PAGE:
It is the bronchioles, or parabronchi that open into the microscopic alveoli in mammals and atria in birds. Air has to be pumped from the environment into the alveoli or atria by the process of breathing which involves the muscles of respiration. In most fish, a number of other aquatic animals the respiratory system consists of gills, which are either or external organs, bathed in the watery environment; this water flows over the gills by a variety of passive means. Gas exchange takes place in the gills which consist of thin or flat filaments and lammelae which expose a large surface area of vascularized tissue to the water. Other animals, such as insects, have respiratory systems with simple anatomical features, in amphibians the skin plays a vital role in gas exchange. Plants have respiratory systems but the directionality of gas exchange can be opposite to that in animals; the respiratory system in plants includes anatomical features such as stomata, that are found in various parts of the plant.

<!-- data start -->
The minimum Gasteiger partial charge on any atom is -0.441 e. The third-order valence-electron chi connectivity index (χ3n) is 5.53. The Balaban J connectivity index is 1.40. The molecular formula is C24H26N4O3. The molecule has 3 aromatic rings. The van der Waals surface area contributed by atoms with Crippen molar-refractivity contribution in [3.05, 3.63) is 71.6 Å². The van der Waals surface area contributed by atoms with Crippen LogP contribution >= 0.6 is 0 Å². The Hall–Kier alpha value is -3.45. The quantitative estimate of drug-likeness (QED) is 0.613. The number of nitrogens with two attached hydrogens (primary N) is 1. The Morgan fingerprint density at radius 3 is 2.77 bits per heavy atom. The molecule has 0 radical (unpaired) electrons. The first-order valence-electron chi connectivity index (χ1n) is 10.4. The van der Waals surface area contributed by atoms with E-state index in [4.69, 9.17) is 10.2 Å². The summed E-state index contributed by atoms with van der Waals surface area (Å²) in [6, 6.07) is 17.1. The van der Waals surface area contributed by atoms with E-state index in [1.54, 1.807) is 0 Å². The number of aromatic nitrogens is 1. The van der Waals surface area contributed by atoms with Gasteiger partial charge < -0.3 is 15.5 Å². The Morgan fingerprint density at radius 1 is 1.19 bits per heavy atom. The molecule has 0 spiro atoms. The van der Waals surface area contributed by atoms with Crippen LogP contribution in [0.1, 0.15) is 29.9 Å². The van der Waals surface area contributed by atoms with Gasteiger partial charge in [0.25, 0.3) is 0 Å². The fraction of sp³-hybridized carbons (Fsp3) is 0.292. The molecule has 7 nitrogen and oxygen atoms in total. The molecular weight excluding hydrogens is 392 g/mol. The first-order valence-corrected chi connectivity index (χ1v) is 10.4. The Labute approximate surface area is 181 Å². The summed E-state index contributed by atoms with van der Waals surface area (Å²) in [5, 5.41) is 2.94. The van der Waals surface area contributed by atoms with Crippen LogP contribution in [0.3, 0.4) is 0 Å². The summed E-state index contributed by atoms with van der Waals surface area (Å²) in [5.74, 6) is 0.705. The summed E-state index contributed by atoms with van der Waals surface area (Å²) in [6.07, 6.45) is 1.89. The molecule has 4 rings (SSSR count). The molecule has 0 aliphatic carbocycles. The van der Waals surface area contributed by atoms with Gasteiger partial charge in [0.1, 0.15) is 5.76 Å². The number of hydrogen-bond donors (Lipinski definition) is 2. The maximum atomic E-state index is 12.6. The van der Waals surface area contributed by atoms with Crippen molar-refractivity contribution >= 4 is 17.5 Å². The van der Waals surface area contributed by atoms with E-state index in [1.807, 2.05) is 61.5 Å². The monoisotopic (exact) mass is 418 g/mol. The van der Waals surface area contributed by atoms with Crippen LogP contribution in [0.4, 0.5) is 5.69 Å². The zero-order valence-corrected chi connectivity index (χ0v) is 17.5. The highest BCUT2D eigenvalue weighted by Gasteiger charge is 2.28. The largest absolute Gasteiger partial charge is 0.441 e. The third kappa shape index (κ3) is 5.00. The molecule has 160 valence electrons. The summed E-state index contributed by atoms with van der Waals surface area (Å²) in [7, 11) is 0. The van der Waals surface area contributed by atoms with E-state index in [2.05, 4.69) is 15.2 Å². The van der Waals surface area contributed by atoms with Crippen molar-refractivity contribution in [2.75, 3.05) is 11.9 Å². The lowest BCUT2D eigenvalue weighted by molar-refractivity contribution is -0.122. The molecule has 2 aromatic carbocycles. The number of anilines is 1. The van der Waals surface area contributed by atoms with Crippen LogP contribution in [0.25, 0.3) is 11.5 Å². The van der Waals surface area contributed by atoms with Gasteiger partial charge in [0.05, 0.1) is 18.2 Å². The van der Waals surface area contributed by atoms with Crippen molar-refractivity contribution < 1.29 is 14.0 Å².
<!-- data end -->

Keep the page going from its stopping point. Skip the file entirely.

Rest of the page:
In humans and other mammals, the anatomy of a typical respiratory system is the respiratory tract. The tract is divided into a lower respiratory tract; the upper tract includes the nose, nasal cavities, sinuses and the part of the larynx above the vocal folds. The lower tract includes the lower part of the larynx, the trachea, bronchi and the alveoli; the branching airways of the lower tract are described as the respiratory tree or tracheobronchial tree. The intervals between successive branch points along the various branches of "tree" are referred to as branching "generations", of which there are, in the adult human about 23; the earlier generations, consisting of the trachea and the bronchi, as well as the larger bronchioles which act as air conduits, bringing air to the respiratory bronchioles, alveolar ducts and alveoli, where gas exchange takes place. Bronchioles are defined as the small airways lacking any cartilagenous support; the first bronchi to branch from the trachea are the right and left main bronchi.